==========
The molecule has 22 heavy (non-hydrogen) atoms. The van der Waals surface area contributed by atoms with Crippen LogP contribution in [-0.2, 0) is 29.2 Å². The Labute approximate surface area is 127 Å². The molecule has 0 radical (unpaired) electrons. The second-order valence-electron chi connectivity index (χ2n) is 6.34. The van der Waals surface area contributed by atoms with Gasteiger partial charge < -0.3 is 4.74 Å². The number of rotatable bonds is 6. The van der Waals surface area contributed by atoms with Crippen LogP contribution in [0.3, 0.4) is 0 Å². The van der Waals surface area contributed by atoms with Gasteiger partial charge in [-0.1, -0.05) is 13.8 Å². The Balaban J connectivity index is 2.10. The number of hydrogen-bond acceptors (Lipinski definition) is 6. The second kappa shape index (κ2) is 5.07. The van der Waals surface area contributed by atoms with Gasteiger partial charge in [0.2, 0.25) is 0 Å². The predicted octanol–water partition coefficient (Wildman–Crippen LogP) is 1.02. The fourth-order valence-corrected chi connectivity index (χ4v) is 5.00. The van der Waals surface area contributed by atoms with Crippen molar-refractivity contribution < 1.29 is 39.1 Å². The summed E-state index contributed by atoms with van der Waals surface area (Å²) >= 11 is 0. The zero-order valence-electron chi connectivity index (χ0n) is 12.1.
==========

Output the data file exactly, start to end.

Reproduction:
The molecule has 22 heavy (non-hydrogen) atoms. The van der Waals surface area contributed by atoms with Crippen LogP contribution in [-0.2, 0) is 29.2 Å². The Labute approximate surface area is 127 Å². The molecule has 0 radical (unpaired) electrons. The second-order valence-electron chi connectivity index (χ2n) is 6.34. The van der Waals surface area contributed by atoms with Gasteiger partial charge < -0.3 is 4.74 Å². The number of rotatable bonds is 6. The van der Waals surface area contributed by atoms with Crippen LogP contribution in [0.3, 0.4) is 0 Å². The van der Waals surface area contributed by atoms with Gasteiger partial charge in [-0.1, -0.05) is 13.8 Å². The Balaban J connectivity index is 2.10. The number of hydrogen-bond acceptors (Lipinski definition) is 6. The second kappa shape index (κ2) is 5.07. The van der Waals surface area contributed by atoms with Gasteiger partial charge in [0.2, 0.25) is 0 Å². The predicted octanol–water partition coefficient (Wildman–Crippen LogP) is 1.02. The fourth-order valence-corrected chi connectivity index (χ4v) is 5.00. The van der Waals surface area contributed by atoms with Crippen molar-refractivity contribution < 1.29 is 39.1 Å². The summed E-state index contributed by atoms with van der Waals surface area (Å²) >= 11 is 0. The zero-order valence-electron chi connectivity index (χ0n) is 12.1.